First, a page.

What do you think of heaven?
I fear my view of heaven has sometimes messed up my thinking about life on earth. Don’t get me wrong. I’ve always thought of heaven as a wonderful place I wanted to get to. However, I’m beginning to think my view of what made heaven so wonderful is fundamentally flawed and therefore impacting my walk with God here on earth.
Last Monday, on my personal blog, I shared a shocking change for me. You can check out the post entitled I’ve Decided to Quit Trying to Go to Heaven and I Urge You to Do the Same. However, that whole concept was taken a step further by Doy Moyer on my Facebook thread.
I just want to share with you his challenging words and say a special thanks to brother Moyer for pointing us all in the right direction regarding our thoughts on heaven:
Ed, I appreciate your thoughts as they cause us to think hard about what we are about. I wonder if part of our problem is how we conceive of heaven. If our view of heaven is that we will live in these great plantation-style mansions and live some kind of a laid-back retirement life doing whatever we feel like, inviting the archangel to be our guest at our perfectly funded parties, then we’ve missed the point.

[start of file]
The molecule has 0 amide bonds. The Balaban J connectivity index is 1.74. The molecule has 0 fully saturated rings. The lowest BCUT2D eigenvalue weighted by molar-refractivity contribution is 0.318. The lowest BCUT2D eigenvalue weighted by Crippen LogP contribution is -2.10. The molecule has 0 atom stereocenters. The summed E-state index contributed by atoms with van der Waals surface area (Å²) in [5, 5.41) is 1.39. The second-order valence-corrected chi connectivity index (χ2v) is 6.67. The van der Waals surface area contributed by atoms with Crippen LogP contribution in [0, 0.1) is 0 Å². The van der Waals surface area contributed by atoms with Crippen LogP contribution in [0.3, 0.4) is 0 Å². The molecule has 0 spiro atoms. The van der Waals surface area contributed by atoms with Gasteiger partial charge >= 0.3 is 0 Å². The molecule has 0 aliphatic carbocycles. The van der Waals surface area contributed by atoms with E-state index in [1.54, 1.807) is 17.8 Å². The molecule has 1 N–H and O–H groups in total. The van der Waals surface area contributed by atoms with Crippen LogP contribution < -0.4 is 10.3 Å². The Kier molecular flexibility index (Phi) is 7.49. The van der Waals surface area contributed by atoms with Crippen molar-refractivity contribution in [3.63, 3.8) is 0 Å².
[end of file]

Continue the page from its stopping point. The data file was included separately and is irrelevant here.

Heaven is about God, not about us. The greatness of heaven is found in God’s greatness and the fact that we will be in His presence glorifying Him. Perhaps if we can perceive that better, then what you are talking about can take care of itself. That is, heaven is the full extension of our realized purpose on this earth. It’s not about trying to go to heaven so much as striving to glorify God and live in His presence. By His grace, we can do that here, but the hope of heaven is about being with God and glorifying Him in ways we can’t even conceive of now. I want to go to heaven, not because I get things, but because I can bask in the glory of God and serve Him eternally and without failure. That is the reward.
He also added later:
Seeing heaven as the perfected extension of our purpose here — to proclaim the excellencies of God (1 Pet 2:9) — also fits Paul’s point in 2 Cor 5 — whether absent or present with Christ, we make it our aim to please Him (vs. 9). The rest takes care of itself.
So, the question is, “Why do you want to go to heaven?”
I have to admit, I’m working on my motivation. Doy’s first picture is, sadly, the picture I carried with me for far too long. Now I’m working harder at simply wanting to walk in God’s presence, now and in eternity.
Are you ready to join me on that journey?